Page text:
Land also goes on to say that the comments made by black figures other than Obama trying to use the Trayvon Martin case as an attempt to “try to gin up the black vote for an African American president who is in deep, deep, deep trouble for re-election.” These suggestions are ridiculous. Obviously, people–especially prominent political and social figures–who support Obama are going to try to help him and his campaign in any way that they can. But by painting the situation as dire and using phrases like “deep, deep, deep trouble” are going to give many readers the wrong impression. Not to mention that earlier in the article, the journalist portrayed Obama as some sort of anti-equality racist who was trying to spoil the progress of racial equality in the United States.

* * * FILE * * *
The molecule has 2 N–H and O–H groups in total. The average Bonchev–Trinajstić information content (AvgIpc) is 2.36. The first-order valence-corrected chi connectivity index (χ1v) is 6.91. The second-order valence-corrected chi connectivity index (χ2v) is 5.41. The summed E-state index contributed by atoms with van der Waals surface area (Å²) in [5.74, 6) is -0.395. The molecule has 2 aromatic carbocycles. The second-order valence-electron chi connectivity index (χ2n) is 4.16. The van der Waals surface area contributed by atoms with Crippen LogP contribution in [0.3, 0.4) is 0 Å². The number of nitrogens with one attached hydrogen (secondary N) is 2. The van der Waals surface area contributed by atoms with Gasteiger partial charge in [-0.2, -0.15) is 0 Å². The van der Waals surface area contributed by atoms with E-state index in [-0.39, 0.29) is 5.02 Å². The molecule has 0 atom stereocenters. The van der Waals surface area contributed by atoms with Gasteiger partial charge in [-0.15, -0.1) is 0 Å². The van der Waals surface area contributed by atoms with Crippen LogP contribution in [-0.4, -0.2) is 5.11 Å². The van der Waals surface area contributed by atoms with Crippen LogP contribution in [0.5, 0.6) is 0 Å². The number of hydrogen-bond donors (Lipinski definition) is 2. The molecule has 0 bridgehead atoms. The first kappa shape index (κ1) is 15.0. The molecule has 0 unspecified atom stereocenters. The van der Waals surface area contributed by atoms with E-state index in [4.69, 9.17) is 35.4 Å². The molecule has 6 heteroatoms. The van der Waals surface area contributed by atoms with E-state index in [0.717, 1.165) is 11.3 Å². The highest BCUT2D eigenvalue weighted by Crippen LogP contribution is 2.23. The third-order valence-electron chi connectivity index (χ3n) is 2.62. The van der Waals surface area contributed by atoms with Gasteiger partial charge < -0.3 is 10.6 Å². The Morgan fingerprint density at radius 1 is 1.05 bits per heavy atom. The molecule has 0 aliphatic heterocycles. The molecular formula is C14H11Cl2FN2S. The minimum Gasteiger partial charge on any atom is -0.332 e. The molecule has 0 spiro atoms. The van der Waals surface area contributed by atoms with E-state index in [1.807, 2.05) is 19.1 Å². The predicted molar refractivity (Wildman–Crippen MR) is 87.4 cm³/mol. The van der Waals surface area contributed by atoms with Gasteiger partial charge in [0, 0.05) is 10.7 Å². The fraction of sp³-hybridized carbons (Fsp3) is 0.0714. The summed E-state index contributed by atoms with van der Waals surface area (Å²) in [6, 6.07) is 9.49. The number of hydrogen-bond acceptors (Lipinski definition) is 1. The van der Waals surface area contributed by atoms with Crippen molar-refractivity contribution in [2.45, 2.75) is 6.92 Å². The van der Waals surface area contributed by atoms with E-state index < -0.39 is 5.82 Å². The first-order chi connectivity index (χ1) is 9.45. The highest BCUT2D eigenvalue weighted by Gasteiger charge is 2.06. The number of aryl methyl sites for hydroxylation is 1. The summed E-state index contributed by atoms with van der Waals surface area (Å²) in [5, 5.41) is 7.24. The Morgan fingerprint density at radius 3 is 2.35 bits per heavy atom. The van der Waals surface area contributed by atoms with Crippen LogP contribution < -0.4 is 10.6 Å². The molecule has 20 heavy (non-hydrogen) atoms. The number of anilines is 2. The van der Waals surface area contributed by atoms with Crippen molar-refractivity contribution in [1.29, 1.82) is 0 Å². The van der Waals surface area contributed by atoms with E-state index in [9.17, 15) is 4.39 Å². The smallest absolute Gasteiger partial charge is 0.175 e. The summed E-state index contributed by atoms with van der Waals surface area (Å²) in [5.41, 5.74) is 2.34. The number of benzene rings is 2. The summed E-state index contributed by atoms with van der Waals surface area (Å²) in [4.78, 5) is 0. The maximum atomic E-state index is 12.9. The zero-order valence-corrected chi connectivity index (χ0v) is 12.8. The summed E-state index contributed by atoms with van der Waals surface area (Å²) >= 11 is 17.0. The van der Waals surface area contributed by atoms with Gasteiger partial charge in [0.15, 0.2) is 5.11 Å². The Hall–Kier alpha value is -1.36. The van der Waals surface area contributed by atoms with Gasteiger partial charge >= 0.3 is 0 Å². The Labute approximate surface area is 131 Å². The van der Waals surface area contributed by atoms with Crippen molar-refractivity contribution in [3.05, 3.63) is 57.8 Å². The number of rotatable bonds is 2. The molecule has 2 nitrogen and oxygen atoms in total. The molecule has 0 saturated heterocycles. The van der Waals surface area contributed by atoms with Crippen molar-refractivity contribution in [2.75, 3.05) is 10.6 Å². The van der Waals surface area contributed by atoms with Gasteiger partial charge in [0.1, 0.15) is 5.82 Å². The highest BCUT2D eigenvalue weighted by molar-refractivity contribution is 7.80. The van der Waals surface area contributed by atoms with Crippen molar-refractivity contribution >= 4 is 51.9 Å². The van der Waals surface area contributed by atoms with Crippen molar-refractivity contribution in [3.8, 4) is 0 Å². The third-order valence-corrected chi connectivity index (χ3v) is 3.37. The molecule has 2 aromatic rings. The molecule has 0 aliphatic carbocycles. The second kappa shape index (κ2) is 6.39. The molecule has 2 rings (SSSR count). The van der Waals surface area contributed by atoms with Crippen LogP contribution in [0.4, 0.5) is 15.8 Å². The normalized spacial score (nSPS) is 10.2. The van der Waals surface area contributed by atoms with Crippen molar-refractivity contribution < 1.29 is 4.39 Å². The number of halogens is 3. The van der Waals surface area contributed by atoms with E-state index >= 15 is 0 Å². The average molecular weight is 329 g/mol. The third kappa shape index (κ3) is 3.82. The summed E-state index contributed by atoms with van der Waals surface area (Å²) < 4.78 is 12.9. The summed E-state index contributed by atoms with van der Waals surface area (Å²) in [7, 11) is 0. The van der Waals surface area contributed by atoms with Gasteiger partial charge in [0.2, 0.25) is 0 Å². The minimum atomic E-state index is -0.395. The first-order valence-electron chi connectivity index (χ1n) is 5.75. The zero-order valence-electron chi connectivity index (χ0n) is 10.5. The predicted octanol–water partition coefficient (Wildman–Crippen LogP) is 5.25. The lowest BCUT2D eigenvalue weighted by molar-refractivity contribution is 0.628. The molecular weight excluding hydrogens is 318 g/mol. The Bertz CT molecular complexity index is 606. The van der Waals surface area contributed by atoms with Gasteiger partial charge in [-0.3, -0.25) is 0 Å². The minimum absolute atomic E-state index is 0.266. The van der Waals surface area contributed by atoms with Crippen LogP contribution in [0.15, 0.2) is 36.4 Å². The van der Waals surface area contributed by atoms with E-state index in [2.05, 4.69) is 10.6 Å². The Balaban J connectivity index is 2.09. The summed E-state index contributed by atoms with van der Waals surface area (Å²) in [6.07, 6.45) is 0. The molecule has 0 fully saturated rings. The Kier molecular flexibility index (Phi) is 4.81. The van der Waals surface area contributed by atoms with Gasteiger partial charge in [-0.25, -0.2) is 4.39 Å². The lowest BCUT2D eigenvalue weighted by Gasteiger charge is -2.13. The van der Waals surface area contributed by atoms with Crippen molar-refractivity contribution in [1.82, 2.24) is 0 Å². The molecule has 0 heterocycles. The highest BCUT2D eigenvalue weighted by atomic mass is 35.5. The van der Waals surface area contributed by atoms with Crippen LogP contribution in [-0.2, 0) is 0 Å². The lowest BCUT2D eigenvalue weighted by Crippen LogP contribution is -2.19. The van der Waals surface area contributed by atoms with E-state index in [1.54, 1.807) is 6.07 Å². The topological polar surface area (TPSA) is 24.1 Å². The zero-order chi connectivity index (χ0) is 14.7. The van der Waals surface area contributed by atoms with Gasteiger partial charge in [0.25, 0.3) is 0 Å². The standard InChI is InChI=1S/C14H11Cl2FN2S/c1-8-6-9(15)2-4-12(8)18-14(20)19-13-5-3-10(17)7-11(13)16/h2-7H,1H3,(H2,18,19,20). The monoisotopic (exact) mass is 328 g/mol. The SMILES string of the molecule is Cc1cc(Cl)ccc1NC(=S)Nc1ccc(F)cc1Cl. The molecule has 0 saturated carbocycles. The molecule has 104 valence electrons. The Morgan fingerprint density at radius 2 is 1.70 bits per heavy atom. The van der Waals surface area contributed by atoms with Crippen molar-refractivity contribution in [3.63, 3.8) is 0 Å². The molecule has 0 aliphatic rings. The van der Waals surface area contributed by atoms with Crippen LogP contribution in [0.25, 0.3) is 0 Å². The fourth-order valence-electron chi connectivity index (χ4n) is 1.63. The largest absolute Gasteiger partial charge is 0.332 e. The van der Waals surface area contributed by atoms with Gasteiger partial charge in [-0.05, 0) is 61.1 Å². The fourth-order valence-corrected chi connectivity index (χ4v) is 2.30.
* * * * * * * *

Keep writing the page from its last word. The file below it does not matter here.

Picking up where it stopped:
Overall the journalist, as well as Land himself because he is spouting this kind of rhetoric on his radio show, seems to be quite fond of fallacies. By painting the actions of Obama, Sharpton, Green, and other prominent black activists and social/political figures, as ‘shameful’ and calling them ‘ambulance chasers’ he is spreading the idea that these men did in fact do and say things that ought to be considered shameful and inappropriate by the population at large. This is simply an opinion, one with which I do not agree. Furthermore, suggesting that Obama is in ‘deep trouble’ for re-election is also problematic, as this depends on your political views as well as your partisan bias, which clearly (coming from Fox News) is not in support of Obama here. Not to mention that these comments are seriously harming the image of the Southern Baptist Convention (of which Land is a part of), and perpetuating notions that ” the SBC is a denomination of old, angry white men.” Overall this article leaves much to be desired, is ridiculous, and ultimately isfilled with fallacies.